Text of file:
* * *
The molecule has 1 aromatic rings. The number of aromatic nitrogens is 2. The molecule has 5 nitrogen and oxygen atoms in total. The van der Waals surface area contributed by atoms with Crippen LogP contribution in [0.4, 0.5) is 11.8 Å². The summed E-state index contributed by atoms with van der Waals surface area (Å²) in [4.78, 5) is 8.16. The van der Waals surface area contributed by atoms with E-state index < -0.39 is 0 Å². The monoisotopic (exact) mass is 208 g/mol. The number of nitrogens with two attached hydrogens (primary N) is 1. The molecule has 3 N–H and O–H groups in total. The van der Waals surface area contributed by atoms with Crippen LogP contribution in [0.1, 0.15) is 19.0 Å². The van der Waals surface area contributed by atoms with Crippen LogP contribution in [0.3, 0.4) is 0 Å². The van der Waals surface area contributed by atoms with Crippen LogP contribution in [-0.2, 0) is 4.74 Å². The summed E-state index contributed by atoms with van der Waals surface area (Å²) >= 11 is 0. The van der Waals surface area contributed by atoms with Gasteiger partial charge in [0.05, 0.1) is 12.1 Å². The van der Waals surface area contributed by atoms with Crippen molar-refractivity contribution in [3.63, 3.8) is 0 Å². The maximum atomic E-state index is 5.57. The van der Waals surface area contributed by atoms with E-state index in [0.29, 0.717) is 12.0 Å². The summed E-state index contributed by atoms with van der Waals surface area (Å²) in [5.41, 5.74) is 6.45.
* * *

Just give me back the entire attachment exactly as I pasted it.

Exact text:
The molecule has 1 aromatic rings. The number of aromatic nitrogens is 2. The molecule has 5 nitrogen and oxygen atoms in total. The van der Waals surface area contributed by atoms with Crippen LogP contribution in [0.4, 0.5) is 11.8 Å². The summed E-state index contributed by atoms with van der Waals surface area (Å²) in [4.78, 5) is 8.16. The van der Waals surface area contributed by atoms with E-state index < -0.39 is 0 Å². The monoisotopic (exact) mass is 208 g/mol. The number of nitrogens with two attached hydrogens (primary N) is 1. The molecule has 3 N–H and O–H groups in total. The van der Waals surface area contributed by atoms with Crippen LogP contribution in [0.1, 0.15) is 19.0 Å². The van der Waals surface area contributed by atoms with Crippen LogP contribution in [0.3, 0.4) is 0 Å². The van der Waals surface area contributed by atoms with Crippen LogP contribution in [-0.2, 0) is 4.74 Å². The summed E-state index contributed by atoms with van der Waals surface area (Å²) >= 11 is 0. The van der Waals surface area contributed by atoms with Gasteiger partial charge in [0.05, 0.1) is 12.1 Å². The van der Waals surface area contributed by atoms with Crippen molar-refractivity contribution in [3.63, 3.8) is 0 Å². The maximum atomic E-state index is 5.57. The van der Waals surface area contributed by atoms with E-state index in [0.29, 0.717) is 12.0 Å². The summed E-state index contributed by atoms with van der Waals surface area (Å²) in [5.41, 5.74) is 6.45.